July 7th, 2020
July 7th, 2020
QUEEN’S PARK — Official Opposition Leader Andrea Horwath is calling on Doug Ford to fix the patchwork of visitation rules in long-term care that his refusal to act has created, as families who have gone through months of anguish face new hurdles to making sure their loved ones are doing okay.
Since the Ford government re-opened the door for visits in long-term care a month ago, reports have emerged of the inadequate and unequal access families are now confronting. Some people are being asked to provide documentation proving they’ve tested negative for COVID-19, with some even being asked to take multiple tests, while others aren’t. Some are seeing their appointments canceled because there aren’t enough staff to bring residents outside, while many are restricted to the arbitrary minimum of allowing just one family member visit only once per week for 30 minutes maximum.
“Families that normally check in on their loved ones regularly have been forced to advocate from afar for months, worried sick about their parents and grandparents as COVID-19 caused devastation in long-term care homes,” said Horwath. “They finally got a glimmer of hope and relief when they heard they would be allowed to reunite with the loved ones they have been missing so desperately, and instead they’re being asked to jump through hoops just to get precious little time.
“Just like Doug Ford has let for-profit long-term care operators set the inadequate standards of care for seniors in their homes, now he’s sitting on his hands, while for-profit long-term care operators create a patchwork of rules to go alongside restrictive and arbitrary time limits.”
On Tuesday, Horwath spoke with Susan McHardy, who lost her mother to COVID-19 in May and had to fight to get her father back into West Park Long Term Care in Etobicoke after he had recovered from COVID-19 in hospital. As her dad grieves the loss of his wife, McHardy says she was forced to choose between trying to keep him in the hospital where she could see him multiple times a week, or moving him back into long-term care, where she would be restricted from comforting him in person for more than a few minutes a week, even after the outbreak ends.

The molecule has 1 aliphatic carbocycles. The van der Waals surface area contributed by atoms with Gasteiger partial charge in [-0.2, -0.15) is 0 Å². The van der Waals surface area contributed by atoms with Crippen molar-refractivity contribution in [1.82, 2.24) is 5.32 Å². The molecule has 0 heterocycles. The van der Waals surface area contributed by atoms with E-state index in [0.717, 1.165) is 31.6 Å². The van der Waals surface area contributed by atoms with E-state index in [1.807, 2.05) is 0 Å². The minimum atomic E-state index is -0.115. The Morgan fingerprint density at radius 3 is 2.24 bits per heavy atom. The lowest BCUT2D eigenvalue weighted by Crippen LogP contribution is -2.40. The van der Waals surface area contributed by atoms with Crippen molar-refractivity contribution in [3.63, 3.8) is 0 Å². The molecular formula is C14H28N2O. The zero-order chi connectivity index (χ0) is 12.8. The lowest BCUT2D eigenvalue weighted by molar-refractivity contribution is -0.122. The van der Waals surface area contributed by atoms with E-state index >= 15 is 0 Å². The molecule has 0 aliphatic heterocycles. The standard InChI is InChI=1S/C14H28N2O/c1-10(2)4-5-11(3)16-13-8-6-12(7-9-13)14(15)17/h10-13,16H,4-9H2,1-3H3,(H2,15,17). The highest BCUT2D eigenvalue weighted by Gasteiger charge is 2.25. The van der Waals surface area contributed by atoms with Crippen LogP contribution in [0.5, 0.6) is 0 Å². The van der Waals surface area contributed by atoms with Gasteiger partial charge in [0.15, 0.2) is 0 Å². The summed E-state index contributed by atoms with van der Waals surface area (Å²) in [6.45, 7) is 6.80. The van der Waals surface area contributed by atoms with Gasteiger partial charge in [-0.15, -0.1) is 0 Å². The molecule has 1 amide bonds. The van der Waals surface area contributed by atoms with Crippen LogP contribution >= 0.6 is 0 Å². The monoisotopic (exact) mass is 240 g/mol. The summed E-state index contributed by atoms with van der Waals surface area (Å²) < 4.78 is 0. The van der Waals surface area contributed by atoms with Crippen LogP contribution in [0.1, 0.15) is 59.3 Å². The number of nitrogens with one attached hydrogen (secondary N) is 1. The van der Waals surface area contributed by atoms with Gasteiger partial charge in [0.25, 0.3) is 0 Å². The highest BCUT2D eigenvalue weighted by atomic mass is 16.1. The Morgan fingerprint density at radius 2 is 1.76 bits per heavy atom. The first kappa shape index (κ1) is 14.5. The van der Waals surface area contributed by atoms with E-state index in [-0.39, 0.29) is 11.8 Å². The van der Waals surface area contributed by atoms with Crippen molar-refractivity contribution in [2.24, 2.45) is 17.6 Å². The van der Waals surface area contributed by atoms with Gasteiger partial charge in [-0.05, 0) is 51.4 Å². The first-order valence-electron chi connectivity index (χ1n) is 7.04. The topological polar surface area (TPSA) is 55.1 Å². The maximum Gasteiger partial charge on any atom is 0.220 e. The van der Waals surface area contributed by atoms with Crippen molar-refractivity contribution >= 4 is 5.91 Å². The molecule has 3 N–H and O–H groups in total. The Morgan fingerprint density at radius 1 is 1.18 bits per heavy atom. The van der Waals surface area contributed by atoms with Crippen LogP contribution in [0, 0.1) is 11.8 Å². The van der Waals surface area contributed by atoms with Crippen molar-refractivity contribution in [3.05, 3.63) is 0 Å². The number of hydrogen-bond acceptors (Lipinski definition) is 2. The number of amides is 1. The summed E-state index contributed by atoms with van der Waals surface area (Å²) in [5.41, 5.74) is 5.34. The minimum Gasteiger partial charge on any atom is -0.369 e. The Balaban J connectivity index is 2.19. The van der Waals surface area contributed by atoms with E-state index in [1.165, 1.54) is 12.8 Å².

“Families like Susan’s have already been put through hell,” said Horwath. “It’s too soon for them to hug their loved one or give them any hands-on support — but arbitrary caps and unevenly enforced rules are only compounding their anguish.”
“After the loss of my mother, a long-term care resident, to COVID-19, and the three-month hospitalization of my father due to COVID-19, I realize how broken the system is. This government doesn’t have this under control, and they have not protected our loved seniors nor the workers who painstakingly care for them. Now, as many long-term care homes open for visits, the restrictions and parameters are ridiculous — from scheduling 30 minutes once a week to twice a month swabs for visitors to see their family. Our seniors are being held hostage by a government without a plan.”